So are Mr. Kenney’s combined candidacy and strategy suppressing PC donations? Or are the PCs’ lousy numbers just a matter of their third-party status in the Legislature after nearly 44 years of running the place? There’s little doubt the fact they still haven’t figured out how to fund-raise after years of nearly automatic corporate donations, which were banned along with union donations by the NDP in June 2015, is having an impact on their bottom line too. The NDP and the Wildrose Party are both much more skilled at getting funds from small donors, and the contents of my email in-box proves it.

Or does the increase in PC donations from the paltry $27,000 and change they brought in in the second quarter indicate Mr. Kenney is now actually wooing donors away from Mr. Jean?

Aw, who knows? As Zhou Enlai advised Henry Kissinger about the true meaning of the French Revolution, it’s too soon to tell. (And if you read this blog, you’re supposed to know who Zhou Enlai and Henry Kissinger are and why this is funny without me having to explain it to you.)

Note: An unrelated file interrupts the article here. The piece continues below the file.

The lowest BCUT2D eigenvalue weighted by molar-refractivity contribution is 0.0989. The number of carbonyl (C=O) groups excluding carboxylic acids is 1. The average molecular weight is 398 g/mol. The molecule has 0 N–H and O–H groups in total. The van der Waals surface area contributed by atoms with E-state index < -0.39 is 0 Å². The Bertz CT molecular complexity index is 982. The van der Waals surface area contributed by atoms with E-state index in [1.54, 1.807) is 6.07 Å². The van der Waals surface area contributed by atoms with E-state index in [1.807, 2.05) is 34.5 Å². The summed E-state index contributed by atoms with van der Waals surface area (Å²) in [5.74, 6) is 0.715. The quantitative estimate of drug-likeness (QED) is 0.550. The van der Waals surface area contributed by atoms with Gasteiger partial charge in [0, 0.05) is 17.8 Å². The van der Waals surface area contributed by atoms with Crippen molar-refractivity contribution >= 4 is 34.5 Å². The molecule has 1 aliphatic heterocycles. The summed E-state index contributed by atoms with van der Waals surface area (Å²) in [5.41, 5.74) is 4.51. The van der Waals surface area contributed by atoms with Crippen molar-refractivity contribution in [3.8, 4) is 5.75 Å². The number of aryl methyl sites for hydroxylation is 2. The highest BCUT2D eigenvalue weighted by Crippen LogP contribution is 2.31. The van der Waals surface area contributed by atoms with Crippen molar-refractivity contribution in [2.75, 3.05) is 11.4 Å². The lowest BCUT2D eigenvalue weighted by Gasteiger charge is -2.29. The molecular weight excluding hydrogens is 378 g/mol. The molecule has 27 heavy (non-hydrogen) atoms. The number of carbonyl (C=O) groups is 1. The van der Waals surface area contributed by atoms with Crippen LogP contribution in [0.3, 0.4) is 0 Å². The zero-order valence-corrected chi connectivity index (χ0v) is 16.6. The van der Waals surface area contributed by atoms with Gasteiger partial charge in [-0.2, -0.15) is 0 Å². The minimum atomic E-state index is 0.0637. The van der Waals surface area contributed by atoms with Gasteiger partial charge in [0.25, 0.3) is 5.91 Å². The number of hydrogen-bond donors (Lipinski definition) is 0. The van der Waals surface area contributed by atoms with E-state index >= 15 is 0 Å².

Look at the numbers for the first three quarters combined, excluding donations to constituency associations, and the Wildrose Party remains in the lead, but hardly by a furlong – $1.25 million for the ’Rosies compared with $1.19 million for the Dippers and $181,000 for the Cons.

Add in donations to constituency associations for the same period and the Wildrose numbers rise marginally to $1.4 million and the PCs’ dramatically to $269,000 while the New Democrats’ don’t change at all because the NDP doesn’t do things that way. That is, every donation to the NDP is a donation to the NDP.

Third-quarter numbers for the remaining parties that managed to bring in some cash in the period show the Alberta Liberals breathing down the PCs’ neck for third place with a total of $39,187.98. The Alberta Party raised $15,511.50 in the quarter and the Greens got $2,127.50.